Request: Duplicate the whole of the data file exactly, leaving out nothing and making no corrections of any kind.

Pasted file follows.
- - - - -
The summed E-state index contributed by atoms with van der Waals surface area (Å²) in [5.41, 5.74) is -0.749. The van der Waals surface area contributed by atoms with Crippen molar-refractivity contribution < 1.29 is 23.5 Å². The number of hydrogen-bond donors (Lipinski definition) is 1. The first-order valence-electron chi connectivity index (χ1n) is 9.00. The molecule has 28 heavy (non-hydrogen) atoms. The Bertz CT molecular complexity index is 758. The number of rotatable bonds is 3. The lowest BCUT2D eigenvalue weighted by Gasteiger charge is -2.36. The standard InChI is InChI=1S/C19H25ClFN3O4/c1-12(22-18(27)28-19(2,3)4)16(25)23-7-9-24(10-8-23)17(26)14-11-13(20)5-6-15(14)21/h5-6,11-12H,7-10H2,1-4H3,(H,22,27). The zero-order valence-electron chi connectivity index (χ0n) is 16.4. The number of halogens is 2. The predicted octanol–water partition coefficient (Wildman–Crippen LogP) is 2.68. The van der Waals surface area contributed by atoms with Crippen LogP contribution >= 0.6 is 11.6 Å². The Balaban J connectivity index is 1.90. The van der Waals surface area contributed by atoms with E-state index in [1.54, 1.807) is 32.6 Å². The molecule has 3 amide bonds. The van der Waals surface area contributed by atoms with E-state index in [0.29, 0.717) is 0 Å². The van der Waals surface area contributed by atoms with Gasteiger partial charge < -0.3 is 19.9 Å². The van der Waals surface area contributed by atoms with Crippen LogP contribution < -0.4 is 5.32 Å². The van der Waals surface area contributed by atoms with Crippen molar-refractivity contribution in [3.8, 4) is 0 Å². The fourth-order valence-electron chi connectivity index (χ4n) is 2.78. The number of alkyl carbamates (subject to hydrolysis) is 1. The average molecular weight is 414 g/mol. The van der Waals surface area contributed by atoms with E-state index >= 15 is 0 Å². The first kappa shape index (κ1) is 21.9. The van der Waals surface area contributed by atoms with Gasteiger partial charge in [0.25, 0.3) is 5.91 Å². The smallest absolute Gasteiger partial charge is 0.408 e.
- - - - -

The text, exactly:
The summed E-state index contributed by atoms with van der Waals surface area (Å²) in [5.41, 5.74) is -0.749. The van der Waals surface area contributed by atoms with Crippen molar-refractivity contribution < 1.29 is 23.5 Å². The number of hydrogen-bond donors (Lipinski definition) is 1. The first-order valence-electron chi connectivity index (χ1n) is 9.00. The molecule has 28 heavy (non-hydrogen) atoms. The Bertz CT molecular complexity index is 758. The number of rotatable bonds is 3. The lowest BCUT2D eigenvalue weighted by Gasteiger charge is -2.36. The standard InChI is InChI=1S/C19H25ClFN3O4/c1-12(22-18(27)28-19(2,3)4)16(25)23-7-9-24(10-8-23)17(26)14-11-13(20)5-6-15(14)21/h5-6,11-12H,7-10H2,1-4H3,(H,22,27). The zero-order valence-electron chi connectivity index (χ0n) is 16.4. The number of halogens is 2. The predicted octanol–water partition coefficient (Wildman–Crippen LogP) is 2.68. The van der Waals surface area contributed by atoms with Crippen LogP contribution >= 0.6 is 11.6 Å². The Balaban J connectivity index is 1.90. The van der Waals surface area contributed by atoms with E-state index in [1.54, 1.807) is 32.6 Å². The molecule has 3 amide bonds. The van der Waals surface area contributed by atoms with E-state index in [0.29, 0.717) is 0 Å². The van der Waals surface area contributed by atoms with Gasteiger partial charge < -0.3 is 19.9 Å². The van der Waals surface area contributed by atoms with Crippen LogP contribution < -0.4 is 5.32 Å². The van der Waals surface area contributed by atoms with Crippen molar-refractivity contribution in [3.8, 4) is 0 Å². The fourth-order valence-electron chi connectivity index (χ4n) is 2.78. The number of alkyl carbamates (subject to hydrolysis) is 1. The average molecular weight is 414 g/mol. The van der Waals surface area contributed by atoms with E-state index >= 15 is 0 Å². The first kappa shape index (κ1) is 21.9. The van der Waals surface area contributed by atoms with Gasteiger partial charge in [0.25, 0.3) is 5.91 Å². The smallest absolute Gasteiger partial charge is 0.408 e.